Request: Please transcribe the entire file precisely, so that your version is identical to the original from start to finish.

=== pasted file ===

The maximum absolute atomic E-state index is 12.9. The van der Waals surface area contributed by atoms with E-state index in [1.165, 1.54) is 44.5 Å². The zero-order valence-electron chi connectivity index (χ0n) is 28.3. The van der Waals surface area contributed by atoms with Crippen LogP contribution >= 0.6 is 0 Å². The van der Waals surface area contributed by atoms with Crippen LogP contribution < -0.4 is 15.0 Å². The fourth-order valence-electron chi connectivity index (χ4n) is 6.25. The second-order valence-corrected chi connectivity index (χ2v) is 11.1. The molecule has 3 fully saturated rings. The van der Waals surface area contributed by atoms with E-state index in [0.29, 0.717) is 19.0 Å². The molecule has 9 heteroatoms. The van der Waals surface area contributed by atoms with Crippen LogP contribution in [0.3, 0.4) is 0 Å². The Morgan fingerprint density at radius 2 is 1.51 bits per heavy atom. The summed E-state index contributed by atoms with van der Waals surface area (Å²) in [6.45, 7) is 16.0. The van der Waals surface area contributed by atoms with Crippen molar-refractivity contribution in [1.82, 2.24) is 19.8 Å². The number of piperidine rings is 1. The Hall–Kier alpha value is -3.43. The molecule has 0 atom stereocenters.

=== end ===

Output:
The maximum absolute atomic E-state index is 12.9. The van der Waals surface area contributed by atoms with E-state index in [1.165, 1.54) is 44.5 Å². The zero-order valence-electron chi connectivity index (χ0n) is 28.3. The van der Waals surface area contributed by atoms with Crippen LogP contribution >= 0.6 is 0 Å². The van der Waals surface area contributed by atoms with Crippen LogP contribution < -0.4 is 15.0 Å². The fourth-order valence-electron chi connectivity index (χ4n) is 6.25. The second-order valence-corrected chi connectivity index (χ2v) is 11.1. The molecule has 3 fully saturated rings. The van der Waals surface area contributed by atoms with E-state index in [0.29, 0.717) is 19.0 Å². The molecule has 9 heteroatoms. The van der Waals surface area contributed by atoms with Crippen LogP contribution in [0.3, 0.4) is 0 Å². The Morgan fingerprint density at radius 2 is 1.51 bits per heavy atom. The summed E-state index contributed by atoms with van der Waals surface area (Å²) in [6.45, 7) is 16.0. The van der Waals surface area contributed by atoms with Crippen molar-refractivity contribution in [1.82, 2.24) is 19.8 Å². The number of piperidine rings is 1. The Hall–Kier alpha value is -3.43. The molecule has 0 atom stereocenters.